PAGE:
When inerting the electrolyser (31), the inert gas held ready, typically nitrogen, is applied to volume area of the pressure reservoir (32) forming the oxygen separator (41), thereby transferring the electrolyte via the connecting line (43 a/43 b) out of the volume area of the pressure reservoir (32) associated with the oxygen separator (41), i.e. out of the chamber (37) of the anolyte circuit, into the volume area of the pressure reservoir (32) associated with the hydrogen separator (42), i.e. into the chamber (38) of the catholyte circuit, until the hydrogen has been completely removed from the volume area of the pressure reservoir (32) forming the hydrogen separator (42). Here, once again, inerting does not usefully take place until essentially all the hydrogen formed has collected in the hydrogen separator (42), i.e. in the corresponding volume area of the pressure reservoir (32).

In all the embodiments detailed, the pushing of the electrolyte level into the hydrogen separator (22/42) can be monitored by appropriate means, for example by level detectors which monitor the rise in level of the electrolyte in the hydrogen separator (22/42) up to a predetermined level.

The hydrogen displaced during the inerting of the hydrogen separator (22/42) can be stored and used again. It must not be disposed of since it is not mixed with the inert gas fed in.

The invention may be used with all types of electrolysers including, for example, PEM electrolysers which use water as the electrolyte.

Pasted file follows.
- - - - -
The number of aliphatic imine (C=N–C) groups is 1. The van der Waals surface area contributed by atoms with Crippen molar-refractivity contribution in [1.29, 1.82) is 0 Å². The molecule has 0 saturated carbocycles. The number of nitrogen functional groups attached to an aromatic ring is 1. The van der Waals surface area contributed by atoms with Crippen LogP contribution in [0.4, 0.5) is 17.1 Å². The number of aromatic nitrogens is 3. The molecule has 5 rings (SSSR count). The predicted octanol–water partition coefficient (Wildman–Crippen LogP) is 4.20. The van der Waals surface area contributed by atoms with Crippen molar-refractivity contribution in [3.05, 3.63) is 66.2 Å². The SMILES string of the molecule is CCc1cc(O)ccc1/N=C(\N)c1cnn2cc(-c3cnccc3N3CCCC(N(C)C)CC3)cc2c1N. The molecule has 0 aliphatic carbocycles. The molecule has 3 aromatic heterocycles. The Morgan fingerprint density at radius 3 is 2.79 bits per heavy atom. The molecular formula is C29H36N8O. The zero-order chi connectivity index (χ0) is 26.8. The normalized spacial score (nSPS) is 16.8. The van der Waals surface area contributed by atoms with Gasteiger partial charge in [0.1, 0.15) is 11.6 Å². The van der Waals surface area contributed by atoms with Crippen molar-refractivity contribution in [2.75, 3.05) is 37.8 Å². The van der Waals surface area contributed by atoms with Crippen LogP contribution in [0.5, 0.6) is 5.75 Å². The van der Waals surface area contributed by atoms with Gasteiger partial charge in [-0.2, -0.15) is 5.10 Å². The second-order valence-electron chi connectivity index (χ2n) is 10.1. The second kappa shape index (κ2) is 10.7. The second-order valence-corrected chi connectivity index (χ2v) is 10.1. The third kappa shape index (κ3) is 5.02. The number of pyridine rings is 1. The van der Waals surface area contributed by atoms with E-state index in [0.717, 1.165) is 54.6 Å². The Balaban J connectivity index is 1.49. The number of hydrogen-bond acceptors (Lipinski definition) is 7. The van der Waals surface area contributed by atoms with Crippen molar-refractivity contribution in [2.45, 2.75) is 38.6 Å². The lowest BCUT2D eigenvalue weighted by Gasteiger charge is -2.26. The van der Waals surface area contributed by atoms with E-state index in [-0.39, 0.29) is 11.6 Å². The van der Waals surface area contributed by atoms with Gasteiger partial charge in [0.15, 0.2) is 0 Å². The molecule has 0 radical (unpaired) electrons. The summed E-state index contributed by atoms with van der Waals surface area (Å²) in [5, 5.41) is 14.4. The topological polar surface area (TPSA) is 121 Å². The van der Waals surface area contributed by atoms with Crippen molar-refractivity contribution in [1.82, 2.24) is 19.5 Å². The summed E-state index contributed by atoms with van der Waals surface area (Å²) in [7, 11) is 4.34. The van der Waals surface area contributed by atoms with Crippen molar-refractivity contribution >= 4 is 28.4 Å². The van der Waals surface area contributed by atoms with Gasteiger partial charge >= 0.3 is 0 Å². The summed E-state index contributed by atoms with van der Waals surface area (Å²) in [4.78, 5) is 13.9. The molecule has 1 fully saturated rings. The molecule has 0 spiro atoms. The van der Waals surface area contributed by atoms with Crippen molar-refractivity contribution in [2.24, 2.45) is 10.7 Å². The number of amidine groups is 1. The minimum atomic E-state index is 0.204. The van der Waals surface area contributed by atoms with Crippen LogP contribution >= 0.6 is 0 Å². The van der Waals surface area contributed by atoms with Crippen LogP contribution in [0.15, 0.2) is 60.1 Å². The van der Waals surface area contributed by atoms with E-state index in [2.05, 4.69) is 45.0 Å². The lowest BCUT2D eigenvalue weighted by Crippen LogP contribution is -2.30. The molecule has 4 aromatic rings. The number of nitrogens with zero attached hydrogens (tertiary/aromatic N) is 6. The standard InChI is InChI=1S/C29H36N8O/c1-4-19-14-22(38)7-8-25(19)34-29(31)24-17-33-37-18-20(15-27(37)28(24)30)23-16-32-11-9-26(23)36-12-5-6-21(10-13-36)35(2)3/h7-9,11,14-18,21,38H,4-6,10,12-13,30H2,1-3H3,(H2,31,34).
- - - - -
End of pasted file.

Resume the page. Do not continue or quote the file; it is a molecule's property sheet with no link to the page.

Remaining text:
Although the present invention has been described in relation to particular embodiments thereof, many other variations and modifications and other uses will become apparent to those skilled in the art. It is preferred, therefore, that the present invention be limited not by the specific disclosure herein, but only by the appended claims.

Patent Citations
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Classifications
U.S. Classification204/258, 204/266, 205/628, 204/257
International ClassificationC25B9/08, C25B15/00, C25B1/12
Cooperative ClassificationC25B15/00, Y02E60/366, C25B1/12
European ClassificationC25B15/00, C25B1/12
Legal Events
DateCodeEventDescription
Dec 13, 2011FPExpired due to failure to pay maintenance fee
Effective date: 20111023
Oct 23, 2011LAPSLapse for failure to pay maintenance fees
May 30, 2011REMIMaintenance fee reminder mailed
Feb 18, 2009ASAssignment
Owner name: HYDROGEN TECHNOLOGIES, NORWAY
Free format text: ASSIGNMENT OF ASSIGNORS INTEREST;ASSIGNOR:GHS GESELLSCHAFT FUR HOCHLEISTUNGSELEKTROLYSEURE ZUR WASSERSTOFFERZEUGUNG MBH;REEL/FRAME:022266/0672
Effective date: 20081202
Jun 8, 2005ASAssignment
Owner name: GHW GESELLSCHAFT FUR HOCHLEISTUNGSELEKTROLYSEURE Z
Free format text: ASSIGNMENT OF ASSIGNORS INTEREST;ASSIGNORS:BRAND, ROLF AUGUST;WALLEVIK, ODDMUND;REEL/FRAME:017195/0760;SIGNING DATES FROM 20040322 TO 20050424